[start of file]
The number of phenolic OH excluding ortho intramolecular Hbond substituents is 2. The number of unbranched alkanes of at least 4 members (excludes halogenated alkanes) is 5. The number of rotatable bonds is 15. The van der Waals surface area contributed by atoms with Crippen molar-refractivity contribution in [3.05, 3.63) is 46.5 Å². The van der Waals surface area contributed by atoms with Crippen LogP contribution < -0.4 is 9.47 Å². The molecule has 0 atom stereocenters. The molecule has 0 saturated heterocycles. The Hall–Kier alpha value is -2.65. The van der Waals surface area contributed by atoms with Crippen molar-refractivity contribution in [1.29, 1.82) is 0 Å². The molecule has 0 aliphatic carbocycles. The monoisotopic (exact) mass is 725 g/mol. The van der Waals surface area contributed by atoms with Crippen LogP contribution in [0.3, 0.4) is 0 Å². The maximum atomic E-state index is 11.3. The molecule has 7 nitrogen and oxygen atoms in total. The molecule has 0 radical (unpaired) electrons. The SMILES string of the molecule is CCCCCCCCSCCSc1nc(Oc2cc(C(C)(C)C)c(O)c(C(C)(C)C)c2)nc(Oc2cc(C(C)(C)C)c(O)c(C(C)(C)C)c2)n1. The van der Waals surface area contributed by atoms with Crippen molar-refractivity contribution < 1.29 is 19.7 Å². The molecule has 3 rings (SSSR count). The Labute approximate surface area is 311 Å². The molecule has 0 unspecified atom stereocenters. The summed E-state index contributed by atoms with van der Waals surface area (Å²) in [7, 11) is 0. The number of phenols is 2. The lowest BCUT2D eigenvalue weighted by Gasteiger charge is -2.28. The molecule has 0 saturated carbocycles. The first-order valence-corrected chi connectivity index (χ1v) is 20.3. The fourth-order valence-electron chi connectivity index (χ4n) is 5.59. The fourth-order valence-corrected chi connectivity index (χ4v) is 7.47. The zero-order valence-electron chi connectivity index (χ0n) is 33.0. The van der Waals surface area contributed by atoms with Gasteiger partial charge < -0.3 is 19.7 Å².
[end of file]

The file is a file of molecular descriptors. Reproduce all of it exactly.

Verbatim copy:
The number of phenolic OH excluding ortho intramolecular Hbond substituents is 2. The number of unbranched alkanes of at least 4 members (excludes halogenated alkanes) is 5. The number of rotatable bonds is 15. The van der Waals surface area contributed by atoms with Crippen molar-refractivity contribution in [3.05, 3.63) is 46.5 Å². The van der Waals surface area contributed by atoms with Crippen LogP contribution < -0.4 is 9.47 Å². The molecule has 0 atom stereocenters. The molecule has 0 saturated heterocycles. The Hall–Kier alpha value is -2.65. The van der Waals surface area contributed by atoms with Crippen molar-refractivity contribution in [1.29, 1.82) is 0 Å². The molecule has 0 aliphatic carbocycles. The monoisotopic (exact) mass is 725 g/mol. The van der Waals surface area contributed by atoms with Crippen LogP contribution in [0.3, 0.4) is 0 Å². The maximum atomic E-state index is 11.3. The molecule has 7 nitrogen and oxygen atoms in total. The molecule has 0 radical (unpaired) electrons. The SMILES string of the molecule is CCCCCCCCSCCSc1nc(Oc2cc(C(C)(C)C)c(O)c(C(C)(C)C)c2)nc(Oc2cc(C(C)(C)C)c(O)c(C(C)(C)C)c2)n1. The van der Waals surface area contributed by atoms with Crippen molar-refractivity contribution < 1.29 is 19.7 Å². The molecule has 3 rings (SSSR count). The Labute approximate surface area is 311 Å². The molecule has 0 unspecified atom stereocenters. The summed E-state index contributed by atoms with van der Waals surface area (Å²) in [7, 11) is 0. The number of phenols is 2. The lowest BCUT2D eigenvalue weighted by Gasteiger charge is -2.28. The molecule has 0 saturated carbocycles. The first-order valence-corrected chi connectivity index (χ1v) is 20.3. The fourth-order valence-electron chi connectivity index (χ4n) is 5.59. The fourth-order valence-corrected chi connectivity index (χ4v) is 7.47. The zero-order valence-electron chi connectivity index (χ0n) is 33.0. The van der Waals surface area contributed by atoms with Gasteiger partial charge < -0.3 is 19.7 Å².